Project development by Josh Koerpel
Instructions: You may work alone, or in groups of 2 or 3. You are encouraged to work with classmates in your lab section. This project is due on Wednesday, December 12th, by 7:00PM. Please note that there are only 44 PCs in the lab and over 240 students in the class. Not everyone can be in the lab at the last minute! You will be graded on the correctness of your solution, and on your programming style. This includes using loops correctly, writing useful comments, etc. Follow the Programming Style Guidelines at the end of the chapters! You will submit your solution both electronically and in person. Hand in a document consisting of a typed cover page, your solution, and the output. The cover page must include your name(s), lab section, the name of the submitted folder, the name of the main program file, the time it took for your code to run (see Tasks section), and a signed statement from each group member stating that the program is the original work of the group. Make sure that you also submit the folder containing every file needed to run the program electronically in the “Project Hand In” folder, one per group, with your name(s) on the folder. Background: First of all, congratulations! You have made it through the physical training and have been chosen as a member of the first-ever team of privatized astronauts. That is, you will be one of the first astronauts to fly into space upon a space shuttle produced in the private sector. As you sit there during the countdown to launch, try not to think about how the giant controlled explosion you’re strapped to was built by the lowest bidder. Before you actually get to launch into space however, you have to gain a familiarity with the zero gravity environment. To do this, you get to participate in BUSAT’s (Boston University’s Satellite Applications and Training) micro-gravity testing aboard a modified 727 aircraft, nicknamed the ‘vomit comet’. Here’s an example of how this testing looks: http://www.youtube.com/watch?v=_crSIg72Wu0. Zero gravity is produced (simulated, to be more correct) in the following way - the plane itself flies in a parabolic trajectory, meaning the flight path of the airplane follows a sinusoidal curve. The portions of the flight path that are along the peaks of the sine curve are where zero gravity is experienced (see Figure 2). This is when the pilot throttles back after climbing at such a steep angle, the plane begins to free-fall, and your body momentum along with the passing over the Figure 1: The 45 degree pull-up of the vomit comet. For comparison, commercial airlines during take-off pull up at approximately 9 degrees.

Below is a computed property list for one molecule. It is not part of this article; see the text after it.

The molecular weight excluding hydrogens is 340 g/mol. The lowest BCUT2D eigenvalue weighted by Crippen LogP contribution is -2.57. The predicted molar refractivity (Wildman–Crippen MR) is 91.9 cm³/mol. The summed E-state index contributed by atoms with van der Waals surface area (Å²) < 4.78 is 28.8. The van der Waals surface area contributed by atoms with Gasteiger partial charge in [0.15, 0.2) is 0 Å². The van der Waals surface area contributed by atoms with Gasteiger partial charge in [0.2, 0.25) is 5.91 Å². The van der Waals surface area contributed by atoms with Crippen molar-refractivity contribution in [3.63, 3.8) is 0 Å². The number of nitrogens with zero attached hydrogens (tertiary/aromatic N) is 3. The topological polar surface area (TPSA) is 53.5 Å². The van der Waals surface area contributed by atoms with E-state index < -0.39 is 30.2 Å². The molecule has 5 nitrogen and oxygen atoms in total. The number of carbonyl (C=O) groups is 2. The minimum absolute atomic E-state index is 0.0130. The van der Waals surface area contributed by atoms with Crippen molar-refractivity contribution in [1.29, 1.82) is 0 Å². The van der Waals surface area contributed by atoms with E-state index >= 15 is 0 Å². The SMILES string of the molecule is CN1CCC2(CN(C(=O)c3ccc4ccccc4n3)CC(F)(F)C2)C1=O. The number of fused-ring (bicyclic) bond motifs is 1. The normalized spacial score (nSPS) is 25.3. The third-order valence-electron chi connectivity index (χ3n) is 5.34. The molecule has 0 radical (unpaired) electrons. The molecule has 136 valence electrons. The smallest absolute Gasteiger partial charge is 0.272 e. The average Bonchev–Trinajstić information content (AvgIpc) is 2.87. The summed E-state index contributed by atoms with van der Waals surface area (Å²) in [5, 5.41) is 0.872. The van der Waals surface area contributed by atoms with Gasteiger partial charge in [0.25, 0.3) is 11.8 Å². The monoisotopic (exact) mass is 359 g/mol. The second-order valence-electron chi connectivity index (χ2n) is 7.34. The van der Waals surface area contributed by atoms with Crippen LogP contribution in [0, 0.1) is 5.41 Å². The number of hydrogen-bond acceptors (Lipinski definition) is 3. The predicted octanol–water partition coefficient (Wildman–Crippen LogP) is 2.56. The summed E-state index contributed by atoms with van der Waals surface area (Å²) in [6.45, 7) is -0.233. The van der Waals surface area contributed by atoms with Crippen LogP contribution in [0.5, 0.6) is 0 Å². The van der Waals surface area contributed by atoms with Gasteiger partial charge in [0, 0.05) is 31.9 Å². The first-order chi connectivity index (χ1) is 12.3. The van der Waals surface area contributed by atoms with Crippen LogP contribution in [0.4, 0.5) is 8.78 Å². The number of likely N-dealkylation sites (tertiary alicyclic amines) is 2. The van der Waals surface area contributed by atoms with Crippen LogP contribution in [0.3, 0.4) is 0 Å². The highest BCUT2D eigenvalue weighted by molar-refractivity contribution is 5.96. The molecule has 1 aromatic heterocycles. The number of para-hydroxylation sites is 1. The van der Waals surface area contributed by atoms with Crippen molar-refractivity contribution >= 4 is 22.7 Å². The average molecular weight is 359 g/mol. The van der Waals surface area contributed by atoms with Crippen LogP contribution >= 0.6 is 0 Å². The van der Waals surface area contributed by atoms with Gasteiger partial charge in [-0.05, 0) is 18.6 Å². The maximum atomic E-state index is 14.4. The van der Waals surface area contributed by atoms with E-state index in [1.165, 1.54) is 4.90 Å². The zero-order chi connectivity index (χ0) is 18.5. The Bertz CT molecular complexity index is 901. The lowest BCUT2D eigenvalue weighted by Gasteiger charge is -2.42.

Figure 2: The flight path parabola showing the steep angles required to simulate zero G. Notice that while not in zero G, as a passenger, you are experiencing almost 2 G.
‘crest’ of the sine peak causes you to experience roughly 20 seconds of a weightless environment. A typical flight consists of 40 parabolas in a row, allowing you to run a zero gravity experiment 40 times. As an engineer and part of this BUSAT and astronaut +Z +X team, you have been charged with the task of examining how a piece of scientific equipment will behave in the zero G environment. You need to ask yourself questions like these: What kind of external forces will this equipment be subjected to as it floats? The equipment is dynamic, meaning it has moving parts, so how will this dynamic behavior affect its +Y orientation in 3D space? Figure 3: The 6 degrees of freedom of an How will I measure these forces? aircraft. Linear movement in x,y,and z, The answer to the third problem is to measure the as well as rotational movement in roll, equipment’s accelerations using sensors called pitch, and yaw. accelerometers (these measure linear accelerations) and gyroscopes (these measure angular accelerations). The accelerations are useful because, thanks to Newton, we know that F = ma....